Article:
Saskatoon Fire Department knows working CO alarms can prevent tragedy

Two incidents have prompted the Saskatoon Fire Department to remind people of the dangers of carbon monoxide (CO) poisoning.

Earlier this week, 46 people were rushed to hospital after being poisoned by CO at a Winnipeg hotel.


Inadequate ventilation likely caused carbon monoxide incident that sent 46 to Winnipeg hospitals

The second incident involved two youth found dead at a recreational community in the Prince Albert area on July 9. Preliminary investigation indicated the 12-year-old boy and 13-year-old girl died as the result of CO poisoning, according to police.

Saskatoon firefighters respond to about 300 CO concerns annually and they account for approximately two per cent of all calls. So far this year, there have been 126.

When undetected and left untreated, carbon monoxide poisoning can result in permanent injury or even death.

CO alarms are intended to alert you to the possibility of an odourless, colourless, tasteless, and poisonous gas inside homes.

“Carbon monoxide alarms should be installed outside each sleeping area and are most effective when interconnected throughout your home,” fire Chief Morgan Hackl said in a press release.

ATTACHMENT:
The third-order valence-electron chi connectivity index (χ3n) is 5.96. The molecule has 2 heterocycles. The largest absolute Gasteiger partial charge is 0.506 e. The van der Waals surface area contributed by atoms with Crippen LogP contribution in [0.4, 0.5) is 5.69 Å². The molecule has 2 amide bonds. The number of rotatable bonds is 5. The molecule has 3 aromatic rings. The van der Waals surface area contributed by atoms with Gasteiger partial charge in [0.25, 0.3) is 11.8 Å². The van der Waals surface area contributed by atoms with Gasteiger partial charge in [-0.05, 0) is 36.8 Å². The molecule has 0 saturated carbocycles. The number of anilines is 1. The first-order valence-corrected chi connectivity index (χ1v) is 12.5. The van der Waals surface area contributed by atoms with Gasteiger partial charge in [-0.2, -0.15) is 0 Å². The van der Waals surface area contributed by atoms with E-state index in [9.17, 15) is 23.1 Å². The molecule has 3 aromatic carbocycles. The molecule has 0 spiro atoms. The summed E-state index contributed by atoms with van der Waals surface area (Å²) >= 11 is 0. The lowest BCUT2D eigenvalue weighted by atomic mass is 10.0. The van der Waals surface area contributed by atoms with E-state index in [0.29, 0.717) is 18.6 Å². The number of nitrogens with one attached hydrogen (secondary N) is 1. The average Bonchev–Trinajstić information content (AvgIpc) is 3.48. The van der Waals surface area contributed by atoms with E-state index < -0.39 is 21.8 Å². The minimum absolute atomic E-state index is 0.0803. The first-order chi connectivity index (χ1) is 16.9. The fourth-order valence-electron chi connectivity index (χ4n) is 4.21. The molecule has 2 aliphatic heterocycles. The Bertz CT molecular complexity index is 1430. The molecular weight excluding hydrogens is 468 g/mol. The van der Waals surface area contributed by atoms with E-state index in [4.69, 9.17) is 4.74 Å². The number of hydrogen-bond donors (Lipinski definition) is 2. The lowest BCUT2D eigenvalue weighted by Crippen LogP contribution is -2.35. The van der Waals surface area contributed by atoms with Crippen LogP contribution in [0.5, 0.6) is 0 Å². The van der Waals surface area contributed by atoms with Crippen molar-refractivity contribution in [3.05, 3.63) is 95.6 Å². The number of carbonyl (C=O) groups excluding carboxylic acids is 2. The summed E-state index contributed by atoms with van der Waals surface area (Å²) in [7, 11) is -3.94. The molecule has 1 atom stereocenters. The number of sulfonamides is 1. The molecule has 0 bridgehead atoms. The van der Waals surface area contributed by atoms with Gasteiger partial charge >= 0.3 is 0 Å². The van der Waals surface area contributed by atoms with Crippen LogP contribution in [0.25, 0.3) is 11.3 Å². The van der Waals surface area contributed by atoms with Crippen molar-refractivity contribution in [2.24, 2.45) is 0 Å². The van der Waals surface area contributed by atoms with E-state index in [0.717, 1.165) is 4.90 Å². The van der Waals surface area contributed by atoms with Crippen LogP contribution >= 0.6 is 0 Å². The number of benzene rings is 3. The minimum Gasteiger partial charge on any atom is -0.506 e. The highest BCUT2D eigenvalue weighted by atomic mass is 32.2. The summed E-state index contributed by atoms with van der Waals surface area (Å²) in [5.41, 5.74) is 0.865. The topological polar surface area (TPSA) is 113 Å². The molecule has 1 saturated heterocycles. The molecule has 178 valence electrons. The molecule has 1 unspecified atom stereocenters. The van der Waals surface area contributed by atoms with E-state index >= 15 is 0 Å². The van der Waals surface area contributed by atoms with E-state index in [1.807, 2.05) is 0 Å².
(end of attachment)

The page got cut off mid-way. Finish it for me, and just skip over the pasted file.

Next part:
“Test your carbon monoxide alarms monthly, changing the batteries every year or as needed, and the entire alarm should be replaced every seven years or as required.”

The fire department has these practical ways to keep homes free of CO:

  • ensure gas equipment and appliances are properly installed, maintained, and inspected by a licensed contractor;
  • keep furnace, water heater, chimney vents and pipes free of obstructions;
  • follow manufacturer directions for proper operation and care of all heating equipment and appliances;
  • only use generators, barbeques and portable propane heaters outside; and
  • never leave a vehicle or fuelled engine running indoors.

If a CO alarm is sounding or if people believe they are experiencing the effects of CO poisoning, evacuate and call 911.

Hackl said some of the symptoms include headache, fatigue, confusion, dizziness, nausea, and vomiting.

Every Saskatoon fire engine responds with at least one firefighter-paramedic and comes equipped with a monitor capable of determining the parts-per-million concentration of CO present in the air.

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